This Saturday Morning: Kim talks to CBC political reporter Katie Simpson about the rise and fall (and rise again?) of Canadian PM Justin Trudeau; World Vision's Anne-Marie Connor about a why the World Health Organisation has finally declared the Ebola virus outbreak in the Democratic Republic of Congo a public health emergency; Daniel Ryntjes on Iran's seizure of two UK tankers, Victor Rodger and Robbie Magasiva explain why they've revived Rodger's 'shocking' 2015 play, Club Paradiso; Professor Michelle Glass talks about why we still haven't figured out why synthetic cannabis is dangerous; Susan Buckland on the life of one of NZ"s most colourful liquor barons, Sir Ernest Hyam Davis; Peter Falkenberg on the 40th anniversary of Free Theatre Christchurch; filmmaker Justin Pemberton on working with economist Thomas Piketty to make Capital in the Twenty-First Century, and finally, artist Joseph Michael on turning New York's UN HQ into a giant iceberg. 



08:10  Katie Simpson - Can Justin Trudeau win the Canadian election?

Canada is heading toward a general election on October 21 and the two main opponents are neck and neck.

The country's once "golden-boy" Prime Minister Justin Trudeau was hit by scandal in March when two of his cabinet ministers resigned, citing accusations that Trudeau and his aides tried to influence a bribery case involving a Canadian company.

His main opponent, Conservative leader Andrew Scheer has also come under fire from press, for criticizing Canada's new food guide, in a way that is being called "dangerous" by health experts.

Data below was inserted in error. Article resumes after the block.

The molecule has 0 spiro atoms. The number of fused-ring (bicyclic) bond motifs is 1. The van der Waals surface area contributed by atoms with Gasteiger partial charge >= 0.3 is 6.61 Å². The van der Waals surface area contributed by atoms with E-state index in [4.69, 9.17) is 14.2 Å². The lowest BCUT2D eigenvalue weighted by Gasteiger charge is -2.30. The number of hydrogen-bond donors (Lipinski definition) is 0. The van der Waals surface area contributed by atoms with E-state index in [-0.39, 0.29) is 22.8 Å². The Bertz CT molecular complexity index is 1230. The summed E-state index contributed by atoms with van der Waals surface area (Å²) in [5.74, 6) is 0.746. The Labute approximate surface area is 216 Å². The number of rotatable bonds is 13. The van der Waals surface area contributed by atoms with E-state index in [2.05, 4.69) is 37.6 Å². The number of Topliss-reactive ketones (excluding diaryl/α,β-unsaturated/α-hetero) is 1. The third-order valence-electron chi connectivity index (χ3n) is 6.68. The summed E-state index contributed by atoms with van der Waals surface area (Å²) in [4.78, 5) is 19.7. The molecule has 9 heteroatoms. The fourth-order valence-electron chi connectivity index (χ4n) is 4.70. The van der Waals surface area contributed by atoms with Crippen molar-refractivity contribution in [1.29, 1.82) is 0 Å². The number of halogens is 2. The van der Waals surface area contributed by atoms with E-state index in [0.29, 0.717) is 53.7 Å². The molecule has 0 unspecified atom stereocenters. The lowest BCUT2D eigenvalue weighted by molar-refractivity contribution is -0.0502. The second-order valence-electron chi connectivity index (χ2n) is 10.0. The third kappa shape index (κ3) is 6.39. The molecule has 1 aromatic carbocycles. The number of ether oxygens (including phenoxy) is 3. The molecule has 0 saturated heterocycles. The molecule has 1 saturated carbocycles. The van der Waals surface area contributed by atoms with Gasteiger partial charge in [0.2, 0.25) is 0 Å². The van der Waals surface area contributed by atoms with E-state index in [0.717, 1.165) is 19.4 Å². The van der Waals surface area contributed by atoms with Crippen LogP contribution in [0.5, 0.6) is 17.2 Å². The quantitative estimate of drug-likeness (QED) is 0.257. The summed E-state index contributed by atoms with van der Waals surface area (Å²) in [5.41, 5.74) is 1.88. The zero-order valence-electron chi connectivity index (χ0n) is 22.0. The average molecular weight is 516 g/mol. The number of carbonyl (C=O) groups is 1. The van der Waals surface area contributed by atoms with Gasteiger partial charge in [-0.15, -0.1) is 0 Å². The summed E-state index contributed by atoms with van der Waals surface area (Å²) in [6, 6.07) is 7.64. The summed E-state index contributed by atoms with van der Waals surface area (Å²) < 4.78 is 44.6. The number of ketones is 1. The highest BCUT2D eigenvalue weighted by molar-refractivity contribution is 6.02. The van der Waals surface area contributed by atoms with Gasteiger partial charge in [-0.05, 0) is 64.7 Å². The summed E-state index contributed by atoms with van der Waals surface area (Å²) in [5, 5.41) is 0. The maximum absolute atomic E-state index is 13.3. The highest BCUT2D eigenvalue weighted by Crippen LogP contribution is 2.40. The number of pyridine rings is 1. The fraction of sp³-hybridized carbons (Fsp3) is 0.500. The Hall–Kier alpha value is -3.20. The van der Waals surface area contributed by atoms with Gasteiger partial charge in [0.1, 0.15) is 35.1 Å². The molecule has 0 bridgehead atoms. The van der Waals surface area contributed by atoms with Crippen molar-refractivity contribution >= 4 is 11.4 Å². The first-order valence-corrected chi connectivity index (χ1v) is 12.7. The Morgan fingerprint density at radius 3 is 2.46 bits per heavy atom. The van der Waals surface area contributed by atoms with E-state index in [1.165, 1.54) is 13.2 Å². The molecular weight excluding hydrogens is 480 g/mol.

Kim will ask CBC political reporter Katie Simpson who she thinks will win and why.

    (FILES) In this file photo taken on March 07, 2019 Canadian Prime Minister Justin Trudeau speaks to the media at the national press gallery in Ottawa, Ontario. -

Photo: AFP

8:40 Anne-Marie Connor - Ebola's deadly return

Anne-Marie Connor

Anne-Marie Connor Photo: Supplied

The latest Ebola outbreak, in the Democratic Republic of Congo, has been declared a "public health emergency of international concern" by the World Health Organization.

A previous outbreak in West Africa from 2014 to 2016, killed more than 11,000 people.

This time the viral disease has claimed more than 1700 lives, infected more than 2,500 people, and has spread across the border into neighbouring Uganda.

There has been a recent spike in the number of cases in North Kivu, the worst affected area, and it has also been discovered to be spreading, with cases found Goma, the second biggest city in the east of the country, and three recently died in neighbouring Uganda.  

Anne-Marie Connor is the National Director World Vision Democratic Republic of Congo. She is overseeing the agency's efforts in the country.

An automatic hand washing robot works to assist in the fight against Ebola. The ebola virus is spread through touch, and the use of the robot helps stop people from touching the same tap handles before and after washing their hands.

An automatic hand washing robot works to assist in the fight against Ebola. The ebola virus is spread through touch, and the use of the robot helps stop people from touching the same tap handles before and after washing their hands. Photo: AFP